Is a degree really essential for a top career?

Is a degree really essential for a top career?

9 August 2016


It is exam results day today for children across Scotland and the future of the younger generation hangs on the contents of that text message or envelope. But why do the youth of today feel so much pressure to attend university?

Today, as a graduate, you are around six times more likely to be awarded a first class degree than you were in 1986. Indeed 30 years ago, most students who started university could only dream of obtaining a first class degree and only 3 per cent were actually awarded them.

Whether this is due to grade inflation or simply students working harder is a subject to be debated.

So just how important is a top class degree for today's employers? What is more important, IQ or EQ?

There is no doubt academic excellence remains paramount in some jobs such as design engineers, academics and medics. However, for a number of professions, a degree isn’t enough any more and in many cases is deemed less critical than the ability to demonstrate a mix of skills.

The world of work is rapidly changing. Job roles, such as an app developer or a drone operator, are emerging that 10 years ago didn’t even exist and this is a trend that is forecast to continue and increase.

It is estimated that approximately 65 per cent of children entering primary school today will end up working in completely new job types that aren’t even on our radar yet.

This pace of change is only going to get faster thanks to rapid advances in the fields of technology.

With this in mind employers are having to put more emphasis on people who can demonstrate employable skills alongside academic excellence.

It is no longer enough to just be clever and it is becoming widely recognised that the ability to be adaptable and demonstrate high emotional intelligence is arguably more important than IQ.

Indeed there is a belief that some first class degree students tend to demonstrate an intellectual arrogance that is in direct contrast to what is needed in today’s working environment.

Today’s employers look for skills in leadership, teamwork, networking and communications.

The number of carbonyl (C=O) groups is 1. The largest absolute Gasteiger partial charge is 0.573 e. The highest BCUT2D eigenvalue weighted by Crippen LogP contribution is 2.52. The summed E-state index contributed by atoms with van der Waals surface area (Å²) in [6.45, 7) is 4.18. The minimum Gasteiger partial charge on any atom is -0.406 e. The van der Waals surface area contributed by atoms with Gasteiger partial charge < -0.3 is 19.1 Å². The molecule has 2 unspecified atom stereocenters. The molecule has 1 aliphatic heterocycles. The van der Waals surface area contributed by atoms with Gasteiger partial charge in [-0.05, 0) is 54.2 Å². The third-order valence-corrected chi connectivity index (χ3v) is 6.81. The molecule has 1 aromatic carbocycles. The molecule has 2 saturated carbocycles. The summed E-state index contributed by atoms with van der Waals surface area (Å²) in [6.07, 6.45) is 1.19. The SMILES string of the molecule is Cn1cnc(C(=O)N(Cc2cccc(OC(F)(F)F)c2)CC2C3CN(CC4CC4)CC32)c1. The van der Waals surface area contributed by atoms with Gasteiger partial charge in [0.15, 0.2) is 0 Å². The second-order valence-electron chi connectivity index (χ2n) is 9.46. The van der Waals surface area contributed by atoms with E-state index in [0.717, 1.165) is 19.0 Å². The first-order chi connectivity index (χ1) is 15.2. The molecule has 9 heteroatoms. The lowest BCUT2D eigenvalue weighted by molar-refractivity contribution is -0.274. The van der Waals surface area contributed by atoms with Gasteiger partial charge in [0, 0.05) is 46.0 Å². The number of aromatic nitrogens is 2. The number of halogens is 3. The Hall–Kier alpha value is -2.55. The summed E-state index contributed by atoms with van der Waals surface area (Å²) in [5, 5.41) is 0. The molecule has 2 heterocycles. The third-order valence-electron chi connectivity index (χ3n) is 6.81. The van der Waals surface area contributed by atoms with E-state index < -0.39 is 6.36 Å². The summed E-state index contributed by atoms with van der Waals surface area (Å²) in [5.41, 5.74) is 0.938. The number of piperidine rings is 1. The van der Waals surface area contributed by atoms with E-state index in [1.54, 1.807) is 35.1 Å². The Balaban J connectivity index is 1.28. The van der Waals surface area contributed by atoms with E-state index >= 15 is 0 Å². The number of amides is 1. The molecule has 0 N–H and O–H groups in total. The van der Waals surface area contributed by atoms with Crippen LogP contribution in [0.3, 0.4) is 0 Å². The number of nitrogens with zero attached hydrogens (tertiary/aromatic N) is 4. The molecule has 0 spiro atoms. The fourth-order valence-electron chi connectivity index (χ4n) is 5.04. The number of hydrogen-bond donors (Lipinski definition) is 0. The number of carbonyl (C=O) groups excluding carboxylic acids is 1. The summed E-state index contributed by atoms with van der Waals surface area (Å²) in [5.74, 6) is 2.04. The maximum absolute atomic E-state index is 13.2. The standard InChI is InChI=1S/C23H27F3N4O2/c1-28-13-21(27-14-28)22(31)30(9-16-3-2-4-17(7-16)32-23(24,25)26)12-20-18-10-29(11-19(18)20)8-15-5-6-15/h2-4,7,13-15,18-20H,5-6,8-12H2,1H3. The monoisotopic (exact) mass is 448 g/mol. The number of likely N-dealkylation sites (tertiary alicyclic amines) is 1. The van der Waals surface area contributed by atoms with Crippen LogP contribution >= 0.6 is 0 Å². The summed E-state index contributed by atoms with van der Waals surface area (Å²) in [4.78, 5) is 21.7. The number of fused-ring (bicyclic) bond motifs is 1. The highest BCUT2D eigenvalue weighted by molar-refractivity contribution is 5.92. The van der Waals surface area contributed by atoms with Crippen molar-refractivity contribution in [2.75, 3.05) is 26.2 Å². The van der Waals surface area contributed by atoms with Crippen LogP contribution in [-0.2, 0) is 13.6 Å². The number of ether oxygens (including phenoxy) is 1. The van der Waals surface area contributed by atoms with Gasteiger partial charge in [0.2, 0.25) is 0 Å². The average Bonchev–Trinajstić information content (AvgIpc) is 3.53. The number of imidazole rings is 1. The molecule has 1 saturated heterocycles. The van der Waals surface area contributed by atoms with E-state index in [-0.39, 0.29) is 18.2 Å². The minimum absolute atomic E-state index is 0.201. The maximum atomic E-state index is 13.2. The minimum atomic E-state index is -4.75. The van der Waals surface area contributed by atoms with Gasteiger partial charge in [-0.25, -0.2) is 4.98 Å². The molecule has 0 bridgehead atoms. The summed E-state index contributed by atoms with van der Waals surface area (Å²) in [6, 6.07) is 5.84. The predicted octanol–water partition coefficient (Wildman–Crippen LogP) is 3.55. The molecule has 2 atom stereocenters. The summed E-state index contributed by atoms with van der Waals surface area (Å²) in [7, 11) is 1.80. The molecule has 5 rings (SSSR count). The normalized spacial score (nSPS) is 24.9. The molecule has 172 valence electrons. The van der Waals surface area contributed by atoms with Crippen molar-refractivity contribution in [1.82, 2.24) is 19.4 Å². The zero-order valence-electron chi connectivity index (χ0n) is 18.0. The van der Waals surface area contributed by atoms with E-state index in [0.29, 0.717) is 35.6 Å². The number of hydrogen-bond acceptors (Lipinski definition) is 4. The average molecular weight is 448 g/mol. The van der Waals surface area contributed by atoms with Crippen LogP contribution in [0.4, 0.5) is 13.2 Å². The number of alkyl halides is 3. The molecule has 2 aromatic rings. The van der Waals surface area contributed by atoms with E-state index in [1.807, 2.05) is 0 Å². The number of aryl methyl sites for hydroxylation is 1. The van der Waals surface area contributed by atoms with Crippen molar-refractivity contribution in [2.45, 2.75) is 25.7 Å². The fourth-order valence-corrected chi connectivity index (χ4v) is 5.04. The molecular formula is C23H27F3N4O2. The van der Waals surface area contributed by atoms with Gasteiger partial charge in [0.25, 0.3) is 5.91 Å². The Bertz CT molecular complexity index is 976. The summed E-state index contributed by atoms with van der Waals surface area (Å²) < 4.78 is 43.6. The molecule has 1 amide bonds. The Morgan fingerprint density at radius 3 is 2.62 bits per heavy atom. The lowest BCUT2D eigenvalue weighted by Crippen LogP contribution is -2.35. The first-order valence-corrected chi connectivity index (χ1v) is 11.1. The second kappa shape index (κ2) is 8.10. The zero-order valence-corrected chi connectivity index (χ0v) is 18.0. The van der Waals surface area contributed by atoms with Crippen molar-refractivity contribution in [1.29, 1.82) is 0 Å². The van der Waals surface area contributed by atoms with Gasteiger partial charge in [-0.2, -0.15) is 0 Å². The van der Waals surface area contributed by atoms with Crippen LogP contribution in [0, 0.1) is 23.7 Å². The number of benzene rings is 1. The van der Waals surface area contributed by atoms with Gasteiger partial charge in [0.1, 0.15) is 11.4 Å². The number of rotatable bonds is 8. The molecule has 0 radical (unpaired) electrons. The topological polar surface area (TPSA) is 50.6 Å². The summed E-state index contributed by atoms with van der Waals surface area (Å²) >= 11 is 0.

Professions, such as the law, which have previously focused on employing graduates who have top quality degrees are now far more focused on hiring people who can build networks, demonstrate empathy with clients and have an ability to sell their services in what is becoming an increasingly competitive sector. But intellectual arrogance is more likely to work against, rather than for them.

There can often be good reasons why someone may not have attained a top quality degree – family problems, health issues or a lack of maturity or ability to deal with university life and living away from home.

They may however be highly skilled in other areas and have demonstrated this in extra-curricular interests.

Last year EY introduced a new “strengths-based” recruitment strategy, which removed academic qualifications from its entry criteria for 2016 graduates, undergraduates and school leavers.

It carried out research and concluded that screening candidates based on academic performance alone was too blunt an approach. Rather they created a process based on leadership, commerciality, networking and influence.

This approach supplemented their process as they recognised that intellectual ability is important but is just one consideration.

Graduates today need to work hard to be noticed. Interests out-with their studies, are paramount. Interesting work experience, charity initiatives and involvement in teams make a big difference in getting an interview.

This opinion column first appeared in The Herald on 9th August 2016.

Written By Hilary Roberts


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